Live Instagram Feed @MaterialDriven

A case for carbon–negative materials: Made of Air

A case for carbon–negative materials: Made of Air

by Purva Chawla

Carbon-neutrality and climate positivity are terms that have crept into our vocabulary over the last decade or so, helping products, companies, cities, and even nations quantify their environmental efforts.

Another term which has joined the mix recently, and in the context of materials for design, is particularly relevant, is ' Carbon Negativity.'

What does it mean to be carbon-negative?

Carbon negativity is the reduction of an entity’s carbon footprint to less than neutral so that the object in question has a net effect of removing carbon dioxide from the atmosphere rather than adding to it. This description is synonymous with climate positivity, which refers to an activity which goes beyond achieving net zero carbon emissions, to create an environmental benefit.

In the context of climate change, and the growing awareness that the building industry contributes heavily to global emissions–the process of creating concrete alone accounts for an estimated 5 percent of human-caused carbon dioxide (CO2) emissions annually–there has been tremendous momentum to create carbon-negative materials and products. From green cement to substitutes for wood-based particle boards, to advanced self-healing materials (which either reduce CO2 generated over their lifetime or sequester it for their healing process)–carbon negativity is the motto of the day in architecture and construction.

One such carbon negative material–tangible, scalable, and versatile–is Made of Air. The radical and new biochar-based material is robust, thermoplastic, and is composed of 90% atmospheric carbon. The dense, smooth, fire-retardant material presents itself as a sustainable alternative for use in construction, interiors, furniture and more.

And how is it created?

The starting point for Made of Air is waste biomass. Biomass is an organic material which comes from plants and animals. Throughout its lifetime biomass absorbs CO2 from the atmosphere, as well as sunlight, storing energy from the sun. Transforming this absorbed, fixed CO2 into a useable form is the next step. This waste biomass is baked to a stable form of carbon by pyrolysis, in an oxygen-free oven environment. This form of carbon is then mixed with a biodegradable binder to yield a moldable and carbon negative material. After being shaped into products for building facades or interiors, at the end of its lifecycle, the material can be shredded and sequestered in the earth. This cycle can be repeated continually, allowing for more and more atmospheric carbon to directed to the earth.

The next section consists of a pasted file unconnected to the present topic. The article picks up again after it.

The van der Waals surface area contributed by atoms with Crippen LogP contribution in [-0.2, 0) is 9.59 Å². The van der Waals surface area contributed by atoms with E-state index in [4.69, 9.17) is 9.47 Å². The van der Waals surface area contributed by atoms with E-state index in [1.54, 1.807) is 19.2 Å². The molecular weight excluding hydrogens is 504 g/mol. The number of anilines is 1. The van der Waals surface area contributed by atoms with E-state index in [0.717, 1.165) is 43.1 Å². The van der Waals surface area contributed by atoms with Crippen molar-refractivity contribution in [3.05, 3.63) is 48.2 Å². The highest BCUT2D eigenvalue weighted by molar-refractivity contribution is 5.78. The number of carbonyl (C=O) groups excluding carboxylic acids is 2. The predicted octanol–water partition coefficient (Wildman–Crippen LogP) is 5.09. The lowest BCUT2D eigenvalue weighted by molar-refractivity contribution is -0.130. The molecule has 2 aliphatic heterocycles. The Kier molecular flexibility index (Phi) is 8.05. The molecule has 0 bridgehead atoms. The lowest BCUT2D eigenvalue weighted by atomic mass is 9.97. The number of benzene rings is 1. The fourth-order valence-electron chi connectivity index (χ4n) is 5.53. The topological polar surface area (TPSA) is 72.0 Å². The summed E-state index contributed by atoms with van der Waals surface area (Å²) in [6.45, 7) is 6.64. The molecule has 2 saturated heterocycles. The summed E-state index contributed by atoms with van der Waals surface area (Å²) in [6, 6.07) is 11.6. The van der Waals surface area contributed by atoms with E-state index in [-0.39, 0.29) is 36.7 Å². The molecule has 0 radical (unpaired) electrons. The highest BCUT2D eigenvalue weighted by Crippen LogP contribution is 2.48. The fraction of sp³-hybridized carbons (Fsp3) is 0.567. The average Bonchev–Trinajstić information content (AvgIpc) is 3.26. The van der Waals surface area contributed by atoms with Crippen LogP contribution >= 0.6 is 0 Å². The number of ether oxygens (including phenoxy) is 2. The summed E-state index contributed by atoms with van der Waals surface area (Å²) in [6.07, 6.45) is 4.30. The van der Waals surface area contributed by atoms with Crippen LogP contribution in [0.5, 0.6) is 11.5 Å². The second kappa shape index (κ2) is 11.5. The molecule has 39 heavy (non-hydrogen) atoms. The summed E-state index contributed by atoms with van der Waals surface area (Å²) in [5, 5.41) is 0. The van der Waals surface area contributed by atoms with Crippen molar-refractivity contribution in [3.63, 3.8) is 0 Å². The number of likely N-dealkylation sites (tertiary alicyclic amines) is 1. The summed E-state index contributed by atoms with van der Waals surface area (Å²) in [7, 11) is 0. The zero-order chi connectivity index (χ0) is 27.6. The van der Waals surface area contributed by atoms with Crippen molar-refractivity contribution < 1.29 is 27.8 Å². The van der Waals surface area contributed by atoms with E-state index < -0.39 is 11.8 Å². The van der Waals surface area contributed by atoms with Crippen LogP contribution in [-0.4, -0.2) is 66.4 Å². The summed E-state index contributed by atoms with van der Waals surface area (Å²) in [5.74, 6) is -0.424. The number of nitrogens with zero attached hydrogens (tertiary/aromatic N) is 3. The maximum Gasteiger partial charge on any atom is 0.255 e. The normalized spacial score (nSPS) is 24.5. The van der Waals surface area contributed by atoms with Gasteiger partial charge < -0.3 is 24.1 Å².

The stable, post pyrolysis form of carbon, or biochar, used as the base of  Made of Air

The stable, post pyrolysis form of carbon, or biochar, used as the base of Made of Air

Made of Air was invented by Berlin-based studio Elegant Embellishments, and is spearheaded by founders Allison Dring and Daniel Schwaag. The material is being cast into faceted panels for building facades and interiors–intricate and finessed shapes that display the evolution of this material. It is also highly customizable, being a thermoplastic, the base material can be formed into custom designs for varied uses.

 A hexagonal facade panel cast in  Made of Air

A hexagonal facade panel cast in Made of Air

So where does the use of such a carbon-negative, recycled, recyclable and circularly designed material lead us? For one, using Made of Air can help architects, real estate developers, and cities achieve their climate targets by significantly reducing the CO² footprint of buildings. On the other hand, widespread use of products cast from the material could lead to a shift in perception and attitudes–the fact that all consumption isn't bad for the environment. In this case, consuming sequestered-carbon heavy products, and at a fast pace, would not be bad for the environment at all, because this consumption takes away more carbon from the environment.

The other shift is one that is already in motion–the everyman's growing belief that carbon dioxide can be a resource, and that waste-based products can be scalable, usable, advanced and highly impactful.

 Varied architectural forms and modular panels cast with the thermoplastic material  Made of Air

Varied architectural forms and modular panels cast with the thermoplastic material Made of Air

  Charscraper,  a projection by  Made of Air

Charscraper, a projection by Made of Air


Altered Visions: Manuela Kagerbauer turns technical materials on their head

Altered Visions: Manuela Kagerbauer turns technical materials on their head